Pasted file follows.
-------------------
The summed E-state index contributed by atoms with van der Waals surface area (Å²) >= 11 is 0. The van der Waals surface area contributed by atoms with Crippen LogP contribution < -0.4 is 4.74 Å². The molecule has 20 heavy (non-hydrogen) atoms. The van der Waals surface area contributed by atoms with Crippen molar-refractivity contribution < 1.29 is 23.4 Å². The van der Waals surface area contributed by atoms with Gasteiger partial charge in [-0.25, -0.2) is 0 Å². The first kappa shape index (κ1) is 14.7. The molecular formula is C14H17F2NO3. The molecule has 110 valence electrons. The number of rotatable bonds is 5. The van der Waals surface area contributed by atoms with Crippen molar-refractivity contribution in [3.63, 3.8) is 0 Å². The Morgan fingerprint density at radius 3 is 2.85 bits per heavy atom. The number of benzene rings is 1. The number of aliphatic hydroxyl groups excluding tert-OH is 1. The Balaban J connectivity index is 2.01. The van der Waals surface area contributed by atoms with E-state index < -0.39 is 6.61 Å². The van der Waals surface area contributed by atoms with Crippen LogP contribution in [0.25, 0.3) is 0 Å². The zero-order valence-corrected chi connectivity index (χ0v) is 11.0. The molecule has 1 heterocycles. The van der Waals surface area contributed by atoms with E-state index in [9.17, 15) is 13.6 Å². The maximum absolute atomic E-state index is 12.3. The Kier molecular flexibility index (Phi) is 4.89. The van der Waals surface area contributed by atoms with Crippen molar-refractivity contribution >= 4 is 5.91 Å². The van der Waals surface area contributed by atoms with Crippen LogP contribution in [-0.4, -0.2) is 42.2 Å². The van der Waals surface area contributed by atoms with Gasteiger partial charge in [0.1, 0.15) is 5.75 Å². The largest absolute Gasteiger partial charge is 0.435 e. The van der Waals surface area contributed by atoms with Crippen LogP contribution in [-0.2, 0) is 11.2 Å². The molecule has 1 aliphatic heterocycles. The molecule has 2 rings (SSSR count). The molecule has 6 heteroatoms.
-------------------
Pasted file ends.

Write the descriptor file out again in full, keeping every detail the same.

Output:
The summed E-state index contributed by atoms with van der Waals surface area (Å²) >= 11 is 0. The van der Waals surface area contributed by atoms with Crippen LogP contribution < -0.4 is 4.74 Å². The molecule has 20 heavy (non-hydrogen) atoms. The van der Waals surface area contributed by atoms with Crippen molar-refractivity contribution < 1.29 is 23.4 Å². The van der Waals surface area contributed by atoms with Gasteiger partial charge in [-0.25, -0.2) is 0 Å². The first kappa shape index (κ1) is 14.7. The molecular formula is C14H17F2NO3. The molecule has 110 valence electrons. The number of rotatable bonds is 5. The van der Waals surface area contributed by atoms with Crippen molar-refractivity contribution in [3.63, 3.8) is 0 Å². The Morgan fingerprint density at radius 3 is 2.85 bits per heavy atom. The number of benzene rings is 1. The number of aliphatic hydroxyl groups excluding tert-OH is 1. The Balaban J connectivity index is 2.01. The van der Waals surface area contributed by atoms with E-state index < -0.39 is 6.61 Å². The van der Waals surface area contributed by atoms with Crippen LogP contribution in [0.25, 0.3) is 0 Å². The zero-order valence-corrected chi connectivity index (χ0v) is 11.0. The molecule has 1 heterocycles. The van der Waals surface area contributed by atoms with E-state index in [9.17, 15) is 13.6 Å². The maximum absolute atomic E-state index is 12.3. The Kier molecular flexibility index (Phi) is 4.89. The van der Waals surface area contributed by atoms with Crippen molar-refractivity contribution >= 4 is 5.91 Å². The van der Waals surface area contributed by atoms with Crippen LogP contribution in [-0.4, -0.2) is 42.2 Å². The van der Waals surface area contributed by atoms with Gasteiger partial charge in [0.1, 0.15) is 5.75 Å². The largest absolute Gasteiger partial charge is 0.435 e. The van der Waals surface area contributed by atoms with Crippen LogP contribution in [-0.2, 0) is 11.2 Å². The molecule has 1 aliphatic heterocycles. The molecule has 2 rings (SSSR count). The molecule has 6 heteroatoms.